I spent last week visiting my daughter and the dreaming spires and domes of Oxford. I spent much of the week in rooms in Trinity College (they rent rooms during the breaks between terms). Every morning I had porridge and eggs under the painted gaze of Cardinal (soon-to-be Saint) Newman, William Pitt, and other somber male figures in long white wigs or medieval dress. Out on the vast lawn of the Trinity quad, a Bollywood movie was shooting. Someone told me it had to do with an Indian prince attending Oxford who falls in love and romanced the girl of his dreams. One bright morning as I left the college to meet my daughter Alex, I walked right through the shooting of the exultant final dance number. The dancers pranced along to the beat of a boom box playing music that reminded me of the exultant final number in “Slumdog Millionare,” while rows of young students dressed in black pretended to play the violin. I was told that real Oxford students who happened to be in town during the break between terms were playing Oxford students, but I was fairly certain this American visitor would be edited out.
Therein–or maybe herein–lies my tale. I once read that there are three different ways to visit a place: a very few in this world have the experience of being true explorers, going where no other or few other humans have gone. Many more of us have been tourists, visiting places that many people have visited, preferrably as comfortably as possible and with the aim of, well, visiting them. The first catagory is almost impossible these days and while there is nothing wrong with visiting the underground Cabinet war rooms or Windsor Castle and Westminster Abbey (I visited them last week), it is one thing to snap photos and quite another to rally the people during the blitz or kneel in prayer. There is a third way of travelling. One can be a pilgrim, following others, seeking to experience what they have experienced. My daughter Alex is at Oxford as a pilgrim. Not only is she an Oxford student, she seems to be fulfilling her childhood dream of being admitted to Hogwarts. Indeed, many scenes in the Harry Potter films–the great hall, the great stone staircases–were filmed at Oxford, and Alex took me to see them.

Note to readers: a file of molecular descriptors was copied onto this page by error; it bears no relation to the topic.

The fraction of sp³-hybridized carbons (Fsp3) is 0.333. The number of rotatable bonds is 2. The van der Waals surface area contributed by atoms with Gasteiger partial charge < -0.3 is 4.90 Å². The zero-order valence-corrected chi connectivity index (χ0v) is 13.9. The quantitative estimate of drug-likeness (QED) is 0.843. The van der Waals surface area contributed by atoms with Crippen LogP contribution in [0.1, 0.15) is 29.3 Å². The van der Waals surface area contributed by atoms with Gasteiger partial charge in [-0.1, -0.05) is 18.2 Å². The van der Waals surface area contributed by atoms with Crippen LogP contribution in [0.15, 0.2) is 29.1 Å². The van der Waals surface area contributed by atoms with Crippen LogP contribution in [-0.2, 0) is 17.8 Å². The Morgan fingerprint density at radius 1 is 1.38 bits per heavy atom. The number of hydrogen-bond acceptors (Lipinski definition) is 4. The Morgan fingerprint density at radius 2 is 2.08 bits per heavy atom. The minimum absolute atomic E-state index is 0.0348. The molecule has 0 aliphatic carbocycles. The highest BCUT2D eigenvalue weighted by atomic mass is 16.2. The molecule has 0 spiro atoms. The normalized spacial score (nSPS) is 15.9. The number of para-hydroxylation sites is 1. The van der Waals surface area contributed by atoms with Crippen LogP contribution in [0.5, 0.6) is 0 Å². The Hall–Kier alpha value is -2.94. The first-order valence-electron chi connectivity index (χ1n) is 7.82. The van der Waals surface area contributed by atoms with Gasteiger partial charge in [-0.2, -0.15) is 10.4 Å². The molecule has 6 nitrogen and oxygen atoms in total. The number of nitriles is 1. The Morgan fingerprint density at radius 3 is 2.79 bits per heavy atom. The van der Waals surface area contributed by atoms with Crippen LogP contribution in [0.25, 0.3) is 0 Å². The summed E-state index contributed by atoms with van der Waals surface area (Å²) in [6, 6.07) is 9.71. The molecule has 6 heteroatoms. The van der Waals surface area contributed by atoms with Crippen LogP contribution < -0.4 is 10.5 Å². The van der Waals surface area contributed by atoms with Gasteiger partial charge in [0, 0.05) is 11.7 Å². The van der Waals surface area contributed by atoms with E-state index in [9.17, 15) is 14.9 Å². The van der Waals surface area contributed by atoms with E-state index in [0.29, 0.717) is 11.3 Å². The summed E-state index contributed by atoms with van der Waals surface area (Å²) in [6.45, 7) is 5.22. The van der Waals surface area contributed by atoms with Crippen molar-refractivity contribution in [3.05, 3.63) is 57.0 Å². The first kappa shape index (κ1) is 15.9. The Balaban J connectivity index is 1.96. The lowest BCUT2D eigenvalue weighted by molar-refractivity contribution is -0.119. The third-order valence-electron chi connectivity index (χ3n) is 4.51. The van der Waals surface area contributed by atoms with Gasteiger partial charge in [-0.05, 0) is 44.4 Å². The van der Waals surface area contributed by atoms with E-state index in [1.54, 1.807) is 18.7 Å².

All week long, as I walked down cobblestone streets and into one beautiful college and chapel and cathredal after another, I wondered if I was any kind of pilgrim. Going to another country for a mere week is very tiring and it can make a person question whether there is much room inside for anything more than thoughts of survival, of making it from here to there. Yet sitting in the chapel at Trinity, an Oxford grad turned tour guide told me a story that cracked open a door. He spoke of the founding of Oxford, in about the year 1000 or so. The earliest students came as pilgrims to what was once a monastic center speaking French and Latin, not the crude English of the Anglo Saxons. These snooty interlopers were also dirty, poor, and in all ways disagreeable and oblivious to the life around them. Finally, 63 of them were ambushed and killed by outraged locals. What came of that sad and bloody deed? It turns out that the enclosed quad design of the Oxford colleges, which became the prototype of most college campuses everywhere, was actually a fort, aimed at keeping those first obnoxious, messy, know-it-all students safe behind stone walls and iron gates. Safe inside a timeless, dreamy bubble, away from the truth of impermance and the need to keep going no matter what and all the other implacable truths of life, which the local farmers and their wives surely knew.
A long time out of school and feeling like a bit of an outsider among insiders, I identified with the farmers (the nonviolent farmers). Yet I realized that farmers can also be pilgrims. There are paths and ways aimed at helping us practice being in the world but not of it–aimed at helping us master the art and science of not completely disappearing into the thoughts and inner and outer attitudes that arise to protect us from unpredictable life. There are schools in which the gates are open, so that the quiet of that green inner sanctum can enter the life outside. The aspiration to know a timeless truth, a greater life, can infuse our actions and relations with the outside world with an energy of awarenss and kindness. Last week, I realized that this is my wish and dream for Parabola, that it be a meeting place and record for people seeking out and following the ways of earlier others, who have lived in the world but not of it, who have lived with presence.